The “play pump” supplies safe drinking water from a deep borehole every time children take a spin. For $7000 (US) and within just a few hours, one device can be installed to serve 2,500 people. So inventive, so cost-efficient, so much fun for the kids — and recognized by the World Bank as one of the best new grassroots ideas. Watch the video and look at more information about the project.

From the first season of the FRONTLINE/World series, we have searched for stories about people who innovate in ways that truly transform our interconnected world. This special site will feature the stories of people whose ideas and organizations create new and sustainable markets and services that benefit underserved communities everywhere in the developing world. In a nutshell, these are stories about individuals whose ideas leap beyond charity to find systemic solutions to poverty, education, health and social justice.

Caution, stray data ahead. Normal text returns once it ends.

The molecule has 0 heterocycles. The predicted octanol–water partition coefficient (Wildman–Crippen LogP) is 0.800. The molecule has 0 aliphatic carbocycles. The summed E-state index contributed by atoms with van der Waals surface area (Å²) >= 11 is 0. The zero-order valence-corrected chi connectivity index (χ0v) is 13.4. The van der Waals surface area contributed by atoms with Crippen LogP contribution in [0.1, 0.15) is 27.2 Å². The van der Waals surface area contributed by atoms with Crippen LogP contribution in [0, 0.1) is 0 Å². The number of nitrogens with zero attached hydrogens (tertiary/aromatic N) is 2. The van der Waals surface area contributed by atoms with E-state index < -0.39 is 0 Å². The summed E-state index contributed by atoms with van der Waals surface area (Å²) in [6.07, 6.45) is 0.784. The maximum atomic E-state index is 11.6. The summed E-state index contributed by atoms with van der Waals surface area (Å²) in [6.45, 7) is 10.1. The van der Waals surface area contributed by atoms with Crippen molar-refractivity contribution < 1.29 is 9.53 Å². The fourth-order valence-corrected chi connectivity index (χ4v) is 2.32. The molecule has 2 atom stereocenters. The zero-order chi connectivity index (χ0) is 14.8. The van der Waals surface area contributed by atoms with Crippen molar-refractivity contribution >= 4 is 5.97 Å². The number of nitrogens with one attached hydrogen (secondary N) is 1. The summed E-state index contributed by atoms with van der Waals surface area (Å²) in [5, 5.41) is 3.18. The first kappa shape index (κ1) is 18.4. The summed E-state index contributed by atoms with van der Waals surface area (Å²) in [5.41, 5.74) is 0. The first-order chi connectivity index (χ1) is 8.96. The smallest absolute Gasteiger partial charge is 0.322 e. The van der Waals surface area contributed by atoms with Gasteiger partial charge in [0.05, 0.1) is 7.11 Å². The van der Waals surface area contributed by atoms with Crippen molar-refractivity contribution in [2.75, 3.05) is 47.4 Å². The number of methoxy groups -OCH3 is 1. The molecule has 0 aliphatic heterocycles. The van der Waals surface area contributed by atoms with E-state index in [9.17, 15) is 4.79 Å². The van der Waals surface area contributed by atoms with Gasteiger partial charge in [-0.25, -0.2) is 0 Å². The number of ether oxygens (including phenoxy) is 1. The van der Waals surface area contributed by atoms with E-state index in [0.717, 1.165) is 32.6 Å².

FRONTLINE/World has profiled a computer engineer in India who puts Internet kiosks in poor neighborhoods throughout his country, helping bridge the digital divide for thousands of children. In Kenya a world-class long-distance runner uses her prize money to start a training camp for poor village women, like herself, whose lives are changed forever. In South Africa a business entrepreneur invents and installs a merry-go-round pushed round by children that pumps enough water for a village of 2,500, making the delivery of clean water child’s play. In Guatemala, an American coffee distributor helps develop organic growers among the region’s poor farmers, whose beans can be marketed as “fair trade” providing them a living wage. In Uganda, two young social entrepreneurs develop a revolutionary model for microlending, using the Internet to connect borrowers with lenders, person to person, a venture that has grown from one small village in Africa to 11 countries around the world.

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